How to Survive a Plague Looks at History of HIV/AIDS Struggle
February 28, 2013
The documentary How to Survive a Plague was nominated for Best Documentary Feature at this year’s Academy Awards, and though it didn’t win, it is an emotionally powerful film. Within the first five minutes of the film, you’re taken back to the 1980s and the early days of the AIDS epidemic. The film focuses on two activist organizations, ACT-UP and TAG (Treatment Action Group), and how they protested to raise awareness about HIV/AIDS and to get political leaders, the medical community, pharmaceutical companies and even the Food and Drug Administration (FDA) to do something about people dying from complications of AIDS. The protests that were included in the film truly inspired me and even brought me to tears. The footage of people being arrested, screaming and pumping their fists for the survival of themselves and their loved ones was raw and emotional.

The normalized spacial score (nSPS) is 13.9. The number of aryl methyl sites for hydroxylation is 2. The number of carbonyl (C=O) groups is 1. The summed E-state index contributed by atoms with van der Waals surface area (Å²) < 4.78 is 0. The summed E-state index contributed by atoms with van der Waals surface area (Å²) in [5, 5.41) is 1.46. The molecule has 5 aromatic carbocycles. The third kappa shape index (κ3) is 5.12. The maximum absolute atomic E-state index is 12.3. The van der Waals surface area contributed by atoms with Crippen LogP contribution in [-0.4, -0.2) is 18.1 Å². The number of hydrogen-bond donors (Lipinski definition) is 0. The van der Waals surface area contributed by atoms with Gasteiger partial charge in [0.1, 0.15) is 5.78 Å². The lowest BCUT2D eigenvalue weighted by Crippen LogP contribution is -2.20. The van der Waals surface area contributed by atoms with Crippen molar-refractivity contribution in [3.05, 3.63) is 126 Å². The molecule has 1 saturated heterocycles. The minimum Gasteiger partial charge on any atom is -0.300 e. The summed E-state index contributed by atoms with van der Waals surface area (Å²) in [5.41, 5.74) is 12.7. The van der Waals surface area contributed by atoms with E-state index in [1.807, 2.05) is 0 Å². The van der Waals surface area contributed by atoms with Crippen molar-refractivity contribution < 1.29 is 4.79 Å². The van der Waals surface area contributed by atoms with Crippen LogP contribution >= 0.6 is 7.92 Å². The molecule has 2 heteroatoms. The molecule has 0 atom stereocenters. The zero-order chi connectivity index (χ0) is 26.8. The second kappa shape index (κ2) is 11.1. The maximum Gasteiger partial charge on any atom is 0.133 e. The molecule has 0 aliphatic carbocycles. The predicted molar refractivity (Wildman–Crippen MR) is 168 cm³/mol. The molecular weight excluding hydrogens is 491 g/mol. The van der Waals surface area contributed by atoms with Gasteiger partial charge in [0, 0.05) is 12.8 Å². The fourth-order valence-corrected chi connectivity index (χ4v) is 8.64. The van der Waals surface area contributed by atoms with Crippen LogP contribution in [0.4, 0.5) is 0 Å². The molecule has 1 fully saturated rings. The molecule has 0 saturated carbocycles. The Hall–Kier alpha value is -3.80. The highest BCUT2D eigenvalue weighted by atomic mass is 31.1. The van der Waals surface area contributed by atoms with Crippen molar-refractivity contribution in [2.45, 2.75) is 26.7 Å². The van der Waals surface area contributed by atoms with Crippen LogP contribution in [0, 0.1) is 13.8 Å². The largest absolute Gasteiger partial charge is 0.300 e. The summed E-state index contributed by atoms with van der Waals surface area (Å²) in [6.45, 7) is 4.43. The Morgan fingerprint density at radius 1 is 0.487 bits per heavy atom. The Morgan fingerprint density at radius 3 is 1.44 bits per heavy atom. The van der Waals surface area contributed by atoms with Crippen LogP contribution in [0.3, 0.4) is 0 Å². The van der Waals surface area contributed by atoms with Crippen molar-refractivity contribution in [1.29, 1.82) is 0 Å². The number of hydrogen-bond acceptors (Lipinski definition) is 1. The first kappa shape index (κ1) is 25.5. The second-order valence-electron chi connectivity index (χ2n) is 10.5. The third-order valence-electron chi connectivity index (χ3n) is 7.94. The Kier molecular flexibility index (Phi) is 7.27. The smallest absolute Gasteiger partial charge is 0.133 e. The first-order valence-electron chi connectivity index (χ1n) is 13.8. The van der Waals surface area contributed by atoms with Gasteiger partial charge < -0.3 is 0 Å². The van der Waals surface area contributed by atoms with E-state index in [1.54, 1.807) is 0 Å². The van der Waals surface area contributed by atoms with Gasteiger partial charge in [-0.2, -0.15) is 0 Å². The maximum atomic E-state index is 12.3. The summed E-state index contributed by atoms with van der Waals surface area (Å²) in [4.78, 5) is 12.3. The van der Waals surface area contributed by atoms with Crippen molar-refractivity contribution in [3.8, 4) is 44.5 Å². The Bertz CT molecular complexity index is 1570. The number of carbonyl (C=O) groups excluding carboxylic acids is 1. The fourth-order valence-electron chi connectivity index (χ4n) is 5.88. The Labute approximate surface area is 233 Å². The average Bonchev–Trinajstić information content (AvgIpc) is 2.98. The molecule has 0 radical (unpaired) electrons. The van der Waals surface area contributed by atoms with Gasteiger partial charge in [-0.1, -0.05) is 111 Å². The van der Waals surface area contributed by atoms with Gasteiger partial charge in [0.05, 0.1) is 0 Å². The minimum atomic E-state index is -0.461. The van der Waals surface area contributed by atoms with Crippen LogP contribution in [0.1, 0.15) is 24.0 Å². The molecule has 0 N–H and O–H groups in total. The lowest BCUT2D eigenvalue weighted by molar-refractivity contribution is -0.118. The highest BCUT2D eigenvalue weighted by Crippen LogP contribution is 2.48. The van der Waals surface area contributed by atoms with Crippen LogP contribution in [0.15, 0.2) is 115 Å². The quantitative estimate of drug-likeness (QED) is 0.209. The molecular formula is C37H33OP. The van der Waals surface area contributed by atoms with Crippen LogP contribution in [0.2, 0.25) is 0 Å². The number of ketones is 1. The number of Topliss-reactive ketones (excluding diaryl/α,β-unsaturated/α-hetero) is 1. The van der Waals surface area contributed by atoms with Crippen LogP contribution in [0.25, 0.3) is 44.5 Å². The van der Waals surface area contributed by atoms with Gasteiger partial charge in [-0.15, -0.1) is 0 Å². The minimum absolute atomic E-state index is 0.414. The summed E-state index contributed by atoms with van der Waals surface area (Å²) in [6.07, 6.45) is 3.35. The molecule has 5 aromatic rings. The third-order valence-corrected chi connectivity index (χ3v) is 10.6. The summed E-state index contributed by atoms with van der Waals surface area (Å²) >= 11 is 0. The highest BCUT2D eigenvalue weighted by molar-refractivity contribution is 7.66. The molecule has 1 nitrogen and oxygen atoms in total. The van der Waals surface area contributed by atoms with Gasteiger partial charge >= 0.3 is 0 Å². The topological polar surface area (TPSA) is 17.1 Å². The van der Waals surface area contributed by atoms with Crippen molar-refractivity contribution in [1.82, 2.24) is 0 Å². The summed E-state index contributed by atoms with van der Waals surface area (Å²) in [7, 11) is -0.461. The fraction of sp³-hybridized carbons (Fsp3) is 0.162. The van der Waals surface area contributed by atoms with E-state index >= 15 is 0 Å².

In the 80s and 90s, being diagnosed with HIV or AIDS automatically meant you had maybe two more years to live, if not less. This was shocking to me, because back then, getting HIV or being diagnosed with AIDS meant you had no chance at survival. People that were infected with the virus didn’t have proper medication to take care of their illness or were waiting for the Food and Drug Administration (FDA) to approve drugs that could help them.
Although there is no cure yet for HIV, I realized that we’ve come a long way since the 80s in terms of treating HIV. We have new medications that can treat HIV and make it virtually undetectable. And HIV is no longer seen as a virus that affects only the gay community. The stigma and hatred aimed at gay men living with HIV/AIDS was awful in the 1980s and 90s, and while there is still stigma aimed at people—gay and heterosexual—who are HIV positive, we are more accepting today.
See How to Survive a Plague, and you’ll definitely come away moved by the work of these early protesters, more informed about the struggle and appreciative of the strives they made.